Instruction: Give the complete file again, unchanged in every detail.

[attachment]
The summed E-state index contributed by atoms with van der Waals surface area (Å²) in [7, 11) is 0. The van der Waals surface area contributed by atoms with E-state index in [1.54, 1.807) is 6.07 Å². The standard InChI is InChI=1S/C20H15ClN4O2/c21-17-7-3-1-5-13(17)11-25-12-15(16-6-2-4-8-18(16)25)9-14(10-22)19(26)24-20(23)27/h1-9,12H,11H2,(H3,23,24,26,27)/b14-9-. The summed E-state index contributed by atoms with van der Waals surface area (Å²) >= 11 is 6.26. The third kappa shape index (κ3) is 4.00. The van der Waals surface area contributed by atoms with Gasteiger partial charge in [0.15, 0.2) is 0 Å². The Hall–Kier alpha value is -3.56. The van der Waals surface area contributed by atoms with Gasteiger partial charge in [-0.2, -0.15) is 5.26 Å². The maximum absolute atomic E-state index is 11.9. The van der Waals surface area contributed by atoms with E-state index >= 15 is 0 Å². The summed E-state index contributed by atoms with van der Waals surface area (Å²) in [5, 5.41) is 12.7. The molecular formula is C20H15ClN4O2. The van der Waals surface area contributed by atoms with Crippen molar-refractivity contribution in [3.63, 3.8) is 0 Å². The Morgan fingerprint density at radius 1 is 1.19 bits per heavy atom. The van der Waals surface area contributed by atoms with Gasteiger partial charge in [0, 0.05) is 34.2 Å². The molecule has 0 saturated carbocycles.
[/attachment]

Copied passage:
The summed E-state index contributed by atoms with van der Waals surface area (Å²) in [7, 11) is 0. The van der Waals surface area contributed by atoms with E-state index in [1.54, 1.807) is 6.07 Å². The standard InChI is InChI=1S/C20H15ClN4O2/c21-17-7-3-1-5-13(17)11-25-12-15(16-6-2-4-8-18(16)25)9-14(10-22)19(26)24-20(23)27/h1-9,12H,11H2,(H3,23,24,26,27)/b14-9-. The summed E-state index contributed by atoms with van der Waals surface area (Å²) >= 11 is 6.26. The third kappa shape index (κ3) is 4.00. The van der Waals surface area contributed by atoms with Gasteiger partial charge in [0.15, 0.2) is 0 Å². The Hall–Kier alpha value is -3.56. The van der Waals surface area contributed by atoms with Gasteiger partial charge in [-0.2, -0.15) is 5.26 Å². The maximum absolute atomic E-state index is 11.9. The van der Waals surface area contributed by atoms with E-state index >= 15 is 0 Å². The summed E-state index contributed by atoms with van der Waals surface area (Å²) in [5, 5.41) is 12.7. The molecular formula is C20H15ClN4O2. The van der Waals surface area contributed by atoms with Crippen molar-refractivity contribution in [3.63, 3.8) is 0 Å². The Morgan fingerprint density at radius 1 is 1.19 bits per heavy atom. The van der Waals surface area contributed by atoms with Gasteiger partial charge in [0, 0.05) is 34.2 Å². The molecule has 0 saturated carbocycles.